The California bill would represent a potentially life-altering decision for priests. The church’s own laws forbid priests from betraying a penitent’s confidentiality for any reason, with an automatic and immediate punishment of excommunication. (This means more than the loss of a job: It signifies expulsion from Christian community and a ban on receiving future sacraments.) Throughout church history, there are stories of priests choosing to be executed rather than betray the seal. Some priests say that if faced with the decision that could be forced on them by the California bill, they would defer to the church’s law. “Break the seal or go to jail? Absolutely, I would not break the seal of confession,” one Nebraska priest told Catholic News Service this week. “I would go to jail.”
Because of the nature of the confessional, the only information about how it has actually been used by pedophiles is anecdotal. In 2003, an Australian priest said in an affidavit that he had confessed to 30 priests more than 1,000 times over many decades that he had molested children. (He pleaded guilty and served six years in prison.) But it’s not at all clear that such confessions are common. Priest Stephen Rossetti, a professor at the Catholic University of America who has written about priests’ psychology and wellness issues, told the National Catholic Register that in his 35 years as a priest, he has never heard anyone confess to abusing a minor, nor heard of anyone else who has. Rossetti opposes the California bill, calling it “a dangerous precedent.”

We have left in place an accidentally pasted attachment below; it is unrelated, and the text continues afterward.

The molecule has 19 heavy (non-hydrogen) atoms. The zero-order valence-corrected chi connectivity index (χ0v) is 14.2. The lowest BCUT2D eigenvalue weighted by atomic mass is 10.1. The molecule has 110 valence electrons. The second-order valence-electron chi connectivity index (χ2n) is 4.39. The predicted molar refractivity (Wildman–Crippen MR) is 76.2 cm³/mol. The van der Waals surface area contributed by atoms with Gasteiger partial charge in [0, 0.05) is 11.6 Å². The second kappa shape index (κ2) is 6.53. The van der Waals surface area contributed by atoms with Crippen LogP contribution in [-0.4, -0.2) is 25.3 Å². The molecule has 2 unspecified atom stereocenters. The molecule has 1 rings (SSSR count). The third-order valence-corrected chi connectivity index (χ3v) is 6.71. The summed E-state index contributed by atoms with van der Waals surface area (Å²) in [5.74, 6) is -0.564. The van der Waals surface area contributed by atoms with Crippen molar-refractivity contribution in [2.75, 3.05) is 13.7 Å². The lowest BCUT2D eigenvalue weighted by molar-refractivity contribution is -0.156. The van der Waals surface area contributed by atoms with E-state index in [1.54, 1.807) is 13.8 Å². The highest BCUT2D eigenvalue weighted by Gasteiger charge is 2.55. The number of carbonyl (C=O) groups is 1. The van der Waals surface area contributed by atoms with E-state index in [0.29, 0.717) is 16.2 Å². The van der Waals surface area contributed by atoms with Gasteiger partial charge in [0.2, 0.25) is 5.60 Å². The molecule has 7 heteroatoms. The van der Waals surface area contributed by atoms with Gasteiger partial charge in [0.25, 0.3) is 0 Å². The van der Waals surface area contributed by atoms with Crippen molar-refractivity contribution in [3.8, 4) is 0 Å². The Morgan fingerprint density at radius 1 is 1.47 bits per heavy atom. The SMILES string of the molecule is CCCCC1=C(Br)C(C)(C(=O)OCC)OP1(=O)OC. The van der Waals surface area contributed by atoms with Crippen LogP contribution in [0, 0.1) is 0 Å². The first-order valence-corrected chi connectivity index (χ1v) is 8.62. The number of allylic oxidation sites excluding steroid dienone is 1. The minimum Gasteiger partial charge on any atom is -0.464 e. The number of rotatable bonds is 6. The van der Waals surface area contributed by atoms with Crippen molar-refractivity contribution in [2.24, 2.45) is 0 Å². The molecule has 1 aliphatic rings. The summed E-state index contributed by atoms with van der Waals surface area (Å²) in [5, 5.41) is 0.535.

But some Catholic thinkers say it is time to consider breaking the confessional seal. “Secrecy in the church is a major problem,” James Connell, a canon lawyer and a priest in the Milwaukee Archdiocese, told me. Connell sees a connection between Catholic resistance to the California bill and a broader culture of secrecy within the church. There’s “the pontifical secret,” a rule of confidentiality around a wide range of Vatican documents and communications. And then there’s the oath taken by new cardinals, who swear never to divulge any secrets that might dishonor the church. As critics see it, these are traditions that reflect cultural priorities of self-protection over transparency and truth.
Those other traditions of secrecy are also being reexamined in some Catholic circles in response to the abuse crisis. In February, a professor of canon law delivered a keynote address at a Vatican summit on protecting minors in which she called for reforms to “pontifical secrecy.” She urged a revision that “allows the development of a climate of greater transparency and trust, avoiding the idea that the secret is to hide problems rather than to protect the assets at stake.”
Connell argues that in these extraordinary circumstances, when the church has failed over and over again to protect children from harm, confession deserves to be reexamined, too. “We have a responsibility to try to prevent aggressors from harming people,” Connell said. “With this privilege [of not reporting child abusers who confess], we’re reversing that. We protect the culprit and endanger the child. This is the reverse of the catechism—and of common sense.”